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The adrenal glands were first described in humans in 1563 by the Italian physiologist Bartolomeo Eustachio. Thomas Addison published the first studies on their functions only in 1855. The adrenal gland is extremely important in the fight against hepatitis C. Long-term stress, disease, chemotherapy and radiation therapy, including the use of interferons, can cause the medulla and the cortex to come apart. It is during this time that disease begins to spread.

Not surprisingly, "modern medicine" seems to have completely forgotten about the support of the adrenal gland while practicing barbaric life-threatening experimentation on humans through the use of Peg Intron.

Adrenal Gland

The range of stressors to which individuals react is broad: physical exhaustion, demanding deadlines, infections, prolonged exposure to intense cold or heat, radiation therapy, chemotherapy, and major surgery all cause extreme pressure on the outer covering of adrenal glands due to discharge of high levels of hormones. These hormones, which are intended to help us survive stress, do so at a cost: they lower the immune system efficiency and body resistance leading to organ damage.

In order to support their adrenal glands, victims of hepatitis C should take adrenal gland concentrate, freeze-dried adrenal cortex, or best of all, but a bit expensive, Natcell Adrenal supplements. The adrenal gland aids the liver in regenerating new cells. (See Yale School of Medicine Study.)

Early research on T lymphocytes (defined as thymus-dependent cells, hence the designation "T"), shows that they express an immunoglobin-like two-chain antigen receptor (the TCR.) These cells are key components of adaptive immunity, express very diverse receptors, and are capable of enormous clonal expansion in response to an antigenic challenge. The relative expansion of specific T lymphocytes is part of the mechanism whereby a faster, more effective memory response is delivered on the second encounter with an antigen.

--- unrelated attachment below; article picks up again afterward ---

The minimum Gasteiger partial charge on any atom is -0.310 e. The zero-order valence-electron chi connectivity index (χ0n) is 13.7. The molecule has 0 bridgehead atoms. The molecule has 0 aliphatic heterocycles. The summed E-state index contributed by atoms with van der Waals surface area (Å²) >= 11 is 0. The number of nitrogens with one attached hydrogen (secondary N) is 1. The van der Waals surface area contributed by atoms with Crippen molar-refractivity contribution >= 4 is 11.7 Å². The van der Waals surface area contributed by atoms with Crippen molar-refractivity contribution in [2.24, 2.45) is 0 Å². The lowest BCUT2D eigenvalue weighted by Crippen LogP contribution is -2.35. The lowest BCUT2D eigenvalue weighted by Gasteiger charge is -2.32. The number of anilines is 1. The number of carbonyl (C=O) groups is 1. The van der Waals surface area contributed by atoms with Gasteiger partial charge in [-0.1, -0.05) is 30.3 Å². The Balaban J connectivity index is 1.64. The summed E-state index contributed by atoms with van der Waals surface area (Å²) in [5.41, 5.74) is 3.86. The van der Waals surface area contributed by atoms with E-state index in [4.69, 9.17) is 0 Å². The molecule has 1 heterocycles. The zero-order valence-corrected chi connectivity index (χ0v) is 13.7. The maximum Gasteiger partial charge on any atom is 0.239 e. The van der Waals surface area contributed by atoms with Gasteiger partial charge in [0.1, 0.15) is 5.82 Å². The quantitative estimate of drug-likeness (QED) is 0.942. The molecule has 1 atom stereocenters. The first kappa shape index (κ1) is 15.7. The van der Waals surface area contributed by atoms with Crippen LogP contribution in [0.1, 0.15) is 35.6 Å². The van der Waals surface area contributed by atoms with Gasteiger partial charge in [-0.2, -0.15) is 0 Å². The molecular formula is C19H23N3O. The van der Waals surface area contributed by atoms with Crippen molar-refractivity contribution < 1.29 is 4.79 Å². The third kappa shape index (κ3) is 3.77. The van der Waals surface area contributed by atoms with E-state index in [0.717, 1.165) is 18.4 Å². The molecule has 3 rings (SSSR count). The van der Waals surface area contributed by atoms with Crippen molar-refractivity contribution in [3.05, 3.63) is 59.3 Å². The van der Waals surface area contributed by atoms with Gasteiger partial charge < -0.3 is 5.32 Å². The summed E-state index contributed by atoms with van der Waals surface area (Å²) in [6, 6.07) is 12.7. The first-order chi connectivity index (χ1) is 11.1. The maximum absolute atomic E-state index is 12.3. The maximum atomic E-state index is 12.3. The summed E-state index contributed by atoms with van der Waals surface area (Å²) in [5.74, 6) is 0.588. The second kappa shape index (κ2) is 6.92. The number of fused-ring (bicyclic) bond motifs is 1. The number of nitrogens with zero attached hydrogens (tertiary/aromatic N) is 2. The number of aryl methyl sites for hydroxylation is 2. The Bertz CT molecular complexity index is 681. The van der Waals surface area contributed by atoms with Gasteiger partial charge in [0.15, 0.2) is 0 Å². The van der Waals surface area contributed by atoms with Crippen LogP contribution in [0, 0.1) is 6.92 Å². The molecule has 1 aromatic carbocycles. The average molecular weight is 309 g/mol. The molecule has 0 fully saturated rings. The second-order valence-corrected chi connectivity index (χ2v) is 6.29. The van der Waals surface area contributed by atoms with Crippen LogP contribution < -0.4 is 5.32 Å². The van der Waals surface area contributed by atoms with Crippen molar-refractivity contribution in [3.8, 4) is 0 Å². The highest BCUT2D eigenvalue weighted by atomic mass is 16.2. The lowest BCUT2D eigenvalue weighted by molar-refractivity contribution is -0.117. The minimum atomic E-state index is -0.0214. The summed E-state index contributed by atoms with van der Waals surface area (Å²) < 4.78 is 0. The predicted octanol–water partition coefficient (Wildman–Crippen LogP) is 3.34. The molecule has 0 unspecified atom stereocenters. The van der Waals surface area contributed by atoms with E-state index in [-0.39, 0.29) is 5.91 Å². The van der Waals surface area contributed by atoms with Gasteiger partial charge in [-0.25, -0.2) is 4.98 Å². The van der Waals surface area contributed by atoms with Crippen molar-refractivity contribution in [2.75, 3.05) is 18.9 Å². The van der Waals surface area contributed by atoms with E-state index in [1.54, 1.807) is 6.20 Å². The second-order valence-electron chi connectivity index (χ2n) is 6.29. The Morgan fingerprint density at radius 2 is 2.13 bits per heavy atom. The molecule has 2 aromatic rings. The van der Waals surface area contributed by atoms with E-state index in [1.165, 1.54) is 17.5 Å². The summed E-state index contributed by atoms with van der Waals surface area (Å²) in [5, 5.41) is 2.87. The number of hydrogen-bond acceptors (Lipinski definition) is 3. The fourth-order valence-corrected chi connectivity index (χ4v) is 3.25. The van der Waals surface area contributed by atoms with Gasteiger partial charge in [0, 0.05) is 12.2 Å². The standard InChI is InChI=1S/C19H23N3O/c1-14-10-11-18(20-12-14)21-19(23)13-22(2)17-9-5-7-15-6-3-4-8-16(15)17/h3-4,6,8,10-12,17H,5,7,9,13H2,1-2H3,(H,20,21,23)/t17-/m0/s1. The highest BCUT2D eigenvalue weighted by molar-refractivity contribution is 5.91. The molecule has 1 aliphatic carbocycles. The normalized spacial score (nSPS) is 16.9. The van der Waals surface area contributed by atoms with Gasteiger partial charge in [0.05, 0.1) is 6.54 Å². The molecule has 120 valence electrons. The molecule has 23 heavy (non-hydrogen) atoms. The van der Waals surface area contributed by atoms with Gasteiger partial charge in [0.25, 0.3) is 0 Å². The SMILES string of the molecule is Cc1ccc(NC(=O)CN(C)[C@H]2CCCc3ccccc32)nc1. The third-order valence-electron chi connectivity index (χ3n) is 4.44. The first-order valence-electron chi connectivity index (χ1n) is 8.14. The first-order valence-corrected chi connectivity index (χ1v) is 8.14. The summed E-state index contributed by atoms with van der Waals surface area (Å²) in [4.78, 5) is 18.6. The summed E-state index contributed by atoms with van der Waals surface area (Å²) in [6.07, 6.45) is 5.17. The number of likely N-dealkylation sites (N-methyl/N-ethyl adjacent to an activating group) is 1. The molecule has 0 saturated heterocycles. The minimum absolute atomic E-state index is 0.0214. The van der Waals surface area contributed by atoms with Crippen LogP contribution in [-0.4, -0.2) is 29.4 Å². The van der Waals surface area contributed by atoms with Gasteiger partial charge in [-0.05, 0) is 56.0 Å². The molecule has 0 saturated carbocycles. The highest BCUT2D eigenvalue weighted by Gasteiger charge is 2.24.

The liver displays extraordinary powers of regeneration after injury, but the mechanism underlying this capacity is not well understood. Minagawa et al. report that the regeneration of the liver after partial hepatectomy is accompanied by a large increase in the numbers of T-cell receptor-intermediate, mainly NK-like T cells. Further, they report that this increase is dependent on signaling through adrenergic receptors, because the beta-blocker (propranolol) and the alpha-blocker (phentolamine) inhibit the accumulation of these T cells. Minagawa et al. argue that adrenergic signals promote the recruitment of T cells. These two cell types may therefore be reciprocally regulated." (18)

Working in conjunction with the adrenal gland, the liver displays extraordinary powers of regeneration after injury and during and after viral attack. An article published by Yale Medical School entitled, "Do Natural T Cells Promote Liver Regeneration," emphasizes the importance of natural killer cells (T) cells in the regeneration of the liver. (19) Adrenergic Signals promote the recruitment of natural T Cells." Both Alpha and beta cells may be reciprocally regulated. What this means is that the adrenal gland and some of its functions are extremely important for liver cell regeneration. As evidenced by this article, the adrenal gland is still "not well understood," but one thing is certain, a healthy adrenal gland aids in the recovery from hepatitis.


Both hepatitis C and cancer patients can improve their health by taking Natcell Adrenal, which is a live peptide and they will notice a difference in their lives. Adrenal gland supplements can help the adrenal gland rebuild itself and also improve liver function.

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